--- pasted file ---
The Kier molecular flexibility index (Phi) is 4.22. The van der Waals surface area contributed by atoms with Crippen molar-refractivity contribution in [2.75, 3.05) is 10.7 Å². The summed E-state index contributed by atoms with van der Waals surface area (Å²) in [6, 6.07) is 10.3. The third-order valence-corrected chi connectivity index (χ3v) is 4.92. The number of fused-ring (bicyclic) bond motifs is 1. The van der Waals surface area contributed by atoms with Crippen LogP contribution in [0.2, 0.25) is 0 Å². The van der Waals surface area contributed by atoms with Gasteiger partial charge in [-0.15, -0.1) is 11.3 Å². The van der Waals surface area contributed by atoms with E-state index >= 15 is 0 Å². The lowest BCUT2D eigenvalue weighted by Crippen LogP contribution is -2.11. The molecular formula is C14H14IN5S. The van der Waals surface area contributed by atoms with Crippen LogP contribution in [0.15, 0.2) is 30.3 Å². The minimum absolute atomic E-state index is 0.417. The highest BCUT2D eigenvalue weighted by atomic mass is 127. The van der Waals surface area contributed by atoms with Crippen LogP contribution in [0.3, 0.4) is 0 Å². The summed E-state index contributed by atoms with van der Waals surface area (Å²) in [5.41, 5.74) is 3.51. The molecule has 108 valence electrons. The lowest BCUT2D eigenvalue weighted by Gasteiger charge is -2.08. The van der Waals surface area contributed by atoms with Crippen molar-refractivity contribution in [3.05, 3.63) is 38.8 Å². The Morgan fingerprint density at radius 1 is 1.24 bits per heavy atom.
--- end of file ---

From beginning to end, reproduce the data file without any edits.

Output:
The Kier molecular flexibility index (Phi) is 4.22. The van der Waals surface area contributed by atoms with Crippen molar-refractivity contribution in [2.75, 3.05) is 10.7 Å². The summed E-state index contributed by atoms with van der Waals surface area (Å²) in [6, 6.07) is 10.3. The third-order valence-corrected chi connectivity index (χ3v) is 4.92. The number of fused-ring (bicyclic) bond motifs is 1. The van der Waals surface area contributed by atoms with Crippen LogP contribution in [0.2, 0.25) is 0 Å². The van der Waals surface area contributed by atoms with Gasteiger partial charge in [-0.15, -0.1) is 11.3 Å². The van der Waals surface area contributed by atoms with E-state index >= 15 is 0 Å². The lowest BCUT2D eigenvalue weighted by Crippen LogP contribution is -2.11. The molecular formula is C14H14IN5S. The van der Waals surface area contributed by atoms with Crippen LogP contribution in [0.15, 0.2) is 30.3 Å². The minimum absolute atomic E-state index is 0.417. The highest BCUT2D eigenvalue weighted by atomic mass is 127. The van der Waals surface area contributed by atoms with Crippen LogP contribution in [0.3, 0.4) is 0 Å². The summed E-state index contributed by atoms with van der Waals surface area (Å²) in [5.41, 5.74) is 3.51. The molecule has 108 valence electrons. The lowest BCUT2D eigenvalue weighted by Gasteiger charge is -2.08. The van der Waals surface area contributed by atoms with Crippen molar-refractivity contribution in [3.05, 3.63) is 38.8 Å². The Morgan fingerprint density at radius 1 is 1.24 bits per heavy atom.